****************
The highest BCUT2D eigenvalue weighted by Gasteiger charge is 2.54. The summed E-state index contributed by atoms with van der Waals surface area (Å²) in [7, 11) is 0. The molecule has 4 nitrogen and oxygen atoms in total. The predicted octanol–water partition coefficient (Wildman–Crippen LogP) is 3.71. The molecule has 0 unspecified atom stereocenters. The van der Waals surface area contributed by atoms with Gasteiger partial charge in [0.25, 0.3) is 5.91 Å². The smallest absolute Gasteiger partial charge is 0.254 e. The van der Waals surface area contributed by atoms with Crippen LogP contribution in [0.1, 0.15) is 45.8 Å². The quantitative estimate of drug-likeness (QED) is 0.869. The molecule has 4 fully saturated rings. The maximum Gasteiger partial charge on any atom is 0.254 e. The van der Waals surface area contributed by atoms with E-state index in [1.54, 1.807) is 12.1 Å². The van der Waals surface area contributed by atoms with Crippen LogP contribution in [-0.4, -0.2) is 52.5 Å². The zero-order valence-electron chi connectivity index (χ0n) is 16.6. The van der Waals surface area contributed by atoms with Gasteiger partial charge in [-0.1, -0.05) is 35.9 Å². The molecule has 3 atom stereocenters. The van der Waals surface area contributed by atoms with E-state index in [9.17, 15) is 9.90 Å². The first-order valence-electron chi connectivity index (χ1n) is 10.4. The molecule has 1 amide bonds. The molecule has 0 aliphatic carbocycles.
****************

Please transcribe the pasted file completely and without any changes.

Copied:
The highest BCUT2D eigenvalue weighted by Gasteiger charge is 2.54. The summed E-state index contributed by atoms with van der Waals surface area (Å²) in [7, 11) is 0. The molecule has 4 nitrogen and oxygen atoms in total. The predicted octanol–water partition coefficient (Wildman–Crippen LogP) is 3.71. The molecule has 0 unspecified atom stereocenters. The van der Waals surface area contributed by atoms with Gasteiger partial charge in [0.25, 0.3) is 5.91 Å². The smallest absolute Gasteiger partial charge is 0.254 e. The van der Waals surface area contributed by atoms with Crippen LogP contribution in [0.1, 0.15) is 45.8 Å². The quantitative estimate of drug-likeness (QED) is 0.869. The molecule has 4 fully saturated rings. The maximum Gasteiger partial charge on any atom is 0.254 e. The van der Waals surface area contributed by atoms with E-state index in [1.54, 1.807) is 12.1 Å². The van der Waals surface area contributed by atoms with Crippen LogP contribution in [-0.4, -0.2) is 52.5 Å². The zero-order valence-electron chi connectivity index (χ0n) is 16.6. The van der Waals surface area contributed by atoms with Gasteiger partial charge in [-0.1, -0.05) is 35.9 Å². The molecule has 3 atom stereocenters. The van der Waals surface area contributed by atoms with E-state index in [9.17, 15) is 9.90 Å². The first-order valence-electron chi connectivity index (χ1n) is 10.4. The molecule has 1 amide bonds. The molecule has 0 aliphatic carbocycles.